Care law changes under coronavirus

The emergency Coronavirus Act effectively downgrades councils’ legal duties to powers. Belinda Schwehr outlines ‘easement’ of care law, how authorities can apply it and the implications.

The emergency Coronavirus Act 2020 came into force on 25 March 2020. It introduced wide-ranging governmental powers and changes to legislation in response to the pandemic. The new law allows the mandatory, enforceable duty to meet a person’s needs in the Care Act to be suspended. This has effectively downgraded the duty to a power only, with the one exception where meeting these needs is necessary to prevent a breach of human rights. This covers all assessment, eligibility and review duties for service users and carers.

The Department of Health and Social Care has issued guidance to the law, saying councils can individually choose whether to adopt this easement but have to follow a process of very thorough consideration before doing so.

As of late May, only six councils were known to have easements in place. Asking your council where it stands is essential if you are undergoing a review or are new to adult social care. Despite the lack of parliamentary opposition to amendments to the law, there is genuine political concern over the implications of this move, which sweeps away 25 years of progress towards a rights-based approach. The fear is that carers, already weighed down with the stress of the crisis, will feel they have no practicable way of saying “no” to requests for even more help – on top of that squeezed from an already-underfunded social care system.

Some protection from legal liability  for breach of statutory duty is provided for, retrospectively, for an unspecified period, and also going forwards (even when the worst is over) given the time  it will take to catch up and resume  normal service.

A shortage of money is not thought behind this law but issues such as staff shortages, access to buildings and social distancing. However, the act – by removing the bottom-line legal duty on councils to meet needs –  means care providers will have no leverage at all in relation to protecting their legitimate business interests by setting fees that properly compensate them for the risk they take, even after a period of intense contribution in the national interest.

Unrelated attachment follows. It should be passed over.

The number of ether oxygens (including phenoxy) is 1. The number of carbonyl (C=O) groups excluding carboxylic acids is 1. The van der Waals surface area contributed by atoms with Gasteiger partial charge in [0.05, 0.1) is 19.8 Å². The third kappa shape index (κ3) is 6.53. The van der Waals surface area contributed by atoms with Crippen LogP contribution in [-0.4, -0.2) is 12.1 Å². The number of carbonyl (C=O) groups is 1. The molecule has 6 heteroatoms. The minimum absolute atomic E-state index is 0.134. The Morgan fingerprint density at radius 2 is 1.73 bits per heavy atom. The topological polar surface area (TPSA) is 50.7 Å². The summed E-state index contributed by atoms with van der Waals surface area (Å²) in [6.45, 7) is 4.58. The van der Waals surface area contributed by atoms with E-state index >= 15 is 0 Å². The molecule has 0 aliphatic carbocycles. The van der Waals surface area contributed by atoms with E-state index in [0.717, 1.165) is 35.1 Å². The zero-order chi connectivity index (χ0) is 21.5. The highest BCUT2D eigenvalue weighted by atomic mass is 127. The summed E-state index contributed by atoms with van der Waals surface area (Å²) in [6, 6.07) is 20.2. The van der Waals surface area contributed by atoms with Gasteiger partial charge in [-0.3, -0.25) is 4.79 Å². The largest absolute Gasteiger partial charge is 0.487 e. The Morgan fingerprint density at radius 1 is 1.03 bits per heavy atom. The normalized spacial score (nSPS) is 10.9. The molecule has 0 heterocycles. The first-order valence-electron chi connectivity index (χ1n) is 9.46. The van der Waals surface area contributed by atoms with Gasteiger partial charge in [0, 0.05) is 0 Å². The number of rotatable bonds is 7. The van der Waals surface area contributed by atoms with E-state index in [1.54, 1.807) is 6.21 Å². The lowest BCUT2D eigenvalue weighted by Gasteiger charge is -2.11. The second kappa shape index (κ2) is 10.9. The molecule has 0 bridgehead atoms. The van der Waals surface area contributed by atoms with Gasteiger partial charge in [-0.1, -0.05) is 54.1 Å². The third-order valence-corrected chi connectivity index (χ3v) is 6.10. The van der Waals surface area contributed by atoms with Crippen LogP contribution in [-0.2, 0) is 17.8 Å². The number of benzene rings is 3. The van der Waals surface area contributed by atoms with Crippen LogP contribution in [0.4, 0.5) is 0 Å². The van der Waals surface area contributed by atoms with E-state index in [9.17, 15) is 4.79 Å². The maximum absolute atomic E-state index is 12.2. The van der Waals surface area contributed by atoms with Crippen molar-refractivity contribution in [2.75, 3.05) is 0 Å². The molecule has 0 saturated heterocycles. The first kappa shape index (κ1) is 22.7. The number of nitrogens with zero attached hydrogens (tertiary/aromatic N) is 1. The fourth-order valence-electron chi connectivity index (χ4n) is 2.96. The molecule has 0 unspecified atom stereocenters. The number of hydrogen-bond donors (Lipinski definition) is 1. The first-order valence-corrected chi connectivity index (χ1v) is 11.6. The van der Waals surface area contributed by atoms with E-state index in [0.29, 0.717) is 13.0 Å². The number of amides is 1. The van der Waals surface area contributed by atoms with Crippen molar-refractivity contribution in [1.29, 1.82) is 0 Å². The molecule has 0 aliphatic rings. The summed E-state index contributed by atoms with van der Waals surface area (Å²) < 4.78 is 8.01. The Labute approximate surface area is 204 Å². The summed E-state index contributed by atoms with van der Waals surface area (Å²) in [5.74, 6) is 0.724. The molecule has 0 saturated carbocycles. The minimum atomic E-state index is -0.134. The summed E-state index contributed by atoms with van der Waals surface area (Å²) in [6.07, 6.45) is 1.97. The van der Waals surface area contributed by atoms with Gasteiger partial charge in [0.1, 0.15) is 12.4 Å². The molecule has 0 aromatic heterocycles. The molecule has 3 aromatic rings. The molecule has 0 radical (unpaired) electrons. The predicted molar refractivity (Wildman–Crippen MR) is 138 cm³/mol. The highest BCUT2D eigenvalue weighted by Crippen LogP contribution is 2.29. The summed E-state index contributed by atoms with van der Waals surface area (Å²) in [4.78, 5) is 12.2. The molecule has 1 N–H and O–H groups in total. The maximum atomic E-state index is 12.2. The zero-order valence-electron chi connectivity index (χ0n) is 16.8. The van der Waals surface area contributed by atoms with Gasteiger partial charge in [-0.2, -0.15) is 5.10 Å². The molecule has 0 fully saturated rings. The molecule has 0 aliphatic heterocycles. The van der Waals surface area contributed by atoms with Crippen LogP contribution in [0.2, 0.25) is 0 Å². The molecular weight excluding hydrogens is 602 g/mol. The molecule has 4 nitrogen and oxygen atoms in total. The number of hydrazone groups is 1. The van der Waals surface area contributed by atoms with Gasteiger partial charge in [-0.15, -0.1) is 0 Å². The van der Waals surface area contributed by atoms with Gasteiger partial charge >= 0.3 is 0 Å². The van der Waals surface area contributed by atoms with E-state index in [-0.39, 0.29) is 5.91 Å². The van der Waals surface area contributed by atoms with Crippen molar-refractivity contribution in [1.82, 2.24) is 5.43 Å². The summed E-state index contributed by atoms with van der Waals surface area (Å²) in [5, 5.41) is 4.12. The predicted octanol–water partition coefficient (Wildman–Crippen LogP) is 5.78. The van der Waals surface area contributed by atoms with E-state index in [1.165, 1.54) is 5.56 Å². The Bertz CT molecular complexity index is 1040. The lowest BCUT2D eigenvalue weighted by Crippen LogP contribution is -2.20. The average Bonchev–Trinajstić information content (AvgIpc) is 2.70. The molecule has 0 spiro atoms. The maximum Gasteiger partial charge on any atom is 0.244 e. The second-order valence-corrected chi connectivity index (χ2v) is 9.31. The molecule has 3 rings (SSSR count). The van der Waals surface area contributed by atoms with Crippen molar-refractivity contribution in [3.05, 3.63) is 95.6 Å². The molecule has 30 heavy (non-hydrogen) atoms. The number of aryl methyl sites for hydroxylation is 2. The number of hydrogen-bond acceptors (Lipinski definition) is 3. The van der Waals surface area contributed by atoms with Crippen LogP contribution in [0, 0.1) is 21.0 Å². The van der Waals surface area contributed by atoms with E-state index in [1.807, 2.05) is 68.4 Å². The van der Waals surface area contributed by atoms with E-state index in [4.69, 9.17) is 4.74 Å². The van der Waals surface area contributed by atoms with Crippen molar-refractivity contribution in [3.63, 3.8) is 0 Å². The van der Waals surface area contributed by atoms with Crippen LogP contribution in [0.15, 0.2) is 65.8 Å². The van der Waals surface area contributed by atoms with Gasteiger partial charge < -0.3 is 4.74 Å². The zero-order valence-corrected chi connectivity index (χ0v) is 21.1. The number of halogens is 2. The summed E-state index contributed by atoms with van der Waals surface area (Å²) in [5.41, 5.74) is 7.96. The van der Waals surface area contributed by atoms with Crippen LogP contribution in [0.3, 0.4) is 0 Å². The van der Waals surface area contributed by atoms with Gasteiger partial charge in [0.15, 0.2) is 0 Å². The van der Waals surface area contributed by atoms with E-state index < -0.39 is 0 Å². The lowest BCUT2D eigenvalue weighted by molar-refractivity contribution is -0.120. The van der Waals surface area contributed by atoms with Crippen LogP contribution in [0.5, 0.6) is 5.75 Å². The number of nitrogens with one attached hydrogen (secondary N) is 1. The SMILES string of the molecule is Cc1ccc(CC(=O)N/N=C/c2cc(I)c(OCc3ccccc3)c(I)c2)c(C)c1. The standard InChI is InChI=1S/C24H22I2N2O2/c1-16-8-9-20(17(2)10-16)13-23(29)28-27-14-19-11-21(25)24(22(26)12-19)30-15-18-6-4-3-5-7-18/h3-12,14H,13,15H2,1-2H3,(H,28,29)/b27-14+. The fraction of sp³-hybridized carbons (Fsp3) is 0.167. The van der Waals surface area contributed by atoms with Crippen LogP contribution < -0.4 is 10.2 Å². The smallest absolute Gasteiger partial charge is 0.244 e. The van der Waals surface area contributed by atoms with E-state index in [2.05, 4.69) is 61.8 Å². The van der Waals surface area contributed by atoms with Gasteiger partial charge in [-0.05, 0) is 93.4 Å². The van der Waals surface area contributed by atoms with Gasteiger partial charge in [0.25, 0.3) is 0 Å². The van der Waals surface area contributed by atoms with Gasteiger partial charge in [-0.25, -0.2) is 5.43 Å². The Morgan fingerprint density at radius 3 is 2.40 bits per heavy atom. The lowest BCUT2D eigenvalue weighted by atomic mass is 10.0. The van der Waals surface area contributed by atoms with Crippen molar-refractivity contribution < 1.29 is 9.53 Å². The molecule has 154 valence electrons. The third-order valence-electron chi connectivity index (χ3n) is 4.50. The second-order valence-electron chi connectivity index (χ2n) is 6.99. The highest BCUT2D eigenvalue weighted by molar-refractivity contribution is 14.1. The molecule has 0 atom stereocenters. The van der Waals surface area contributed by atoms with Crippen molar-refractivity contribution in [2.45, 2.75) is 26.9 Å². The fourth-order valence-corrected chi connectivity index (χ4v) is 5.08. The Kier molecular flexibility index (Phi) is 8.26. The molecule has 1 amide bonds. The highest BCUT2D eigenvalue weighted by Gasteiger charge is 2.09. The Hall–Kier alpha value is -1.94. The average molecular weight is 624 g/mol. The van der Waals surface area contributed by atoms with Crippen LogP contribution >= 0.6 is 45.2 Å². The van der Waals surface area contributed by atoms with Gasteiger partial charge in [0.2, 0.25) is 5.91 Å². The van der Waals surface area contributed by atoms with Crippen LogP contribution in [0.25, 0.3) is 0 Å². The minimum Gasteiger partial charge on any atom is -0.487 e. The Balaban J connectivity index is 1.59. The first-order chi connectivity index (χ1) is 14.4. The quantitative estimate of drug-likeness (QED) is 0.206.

Several local authorities, including Coventry City Council, have used the law to ‘ease’ Care Act duties
Several local authorities, including Coventry City Council, have used the law to ‘ease’ Care Act duties

What will happen after the crisis?

The act stipulates that, in any future proceedings to determine whether a local authority has complied with its duty to carry out a relevant assessment within a reasonable period, a court must take into account (among other matters): the length of time for which the new provisions had effect; and the number of relevant assessments that need to be carried out by the local authority following the end of this period.

We interpret this to mean that the downgrading of duties into discretions and the unlikelihood of any court feeling able to say findings of unlawfulness or restitution must follow breach of Care Act duties will last for a lot longer than two years.

Courts are specially obliged to look at the difficulty of a return to normal before declaring a breach of statutory du

ty. The difficulty, of course, depends on what becomes of social services and funding in the longer term.



Public interest

We do understand that the Care Act has had to “give” a bit during the crisis. We do not actually envisage issuing proceedings against any councils where there are gaps in services due to coronavirus but where best endeavours are genuinely being made.

Any sane person who is remotely switched on to what is happening right now would likely have understood these are difficult times – and have better things to do than seek redress for its own sake. The British public is not unreasonable or money-grubbing in our experience.

So, for now, all bets are off. To us, these measures look like opportunistic power grabbing to suspend vital legislation that has been extremely hard won; we were relieved the Commons and Lords debates made the enormity of what could happen under this law clear to MPs and peers on all sides.

CASCAIDr believes these measures could operate against the public interest and are not necessary in a democratic society. However, we want to support councils to do the best they can and to do it as lawfully as possible, and trust them to at least try to operate ethically.

It remains to be seen whether the vision for coping in this act will constitute a decent stab by the government at doing whatever it takes to support vulnerable people though this crisis. Efforts do not seem to have worked so far for care home residents, whichever client group one considers.

● Download CASCAIDr’s full guide to the new law at:

● To see the full act: y7wrwt6r

Belinda Schwehr is chief executive of legal advice charity CASCAIDr (www.CASCAIDr.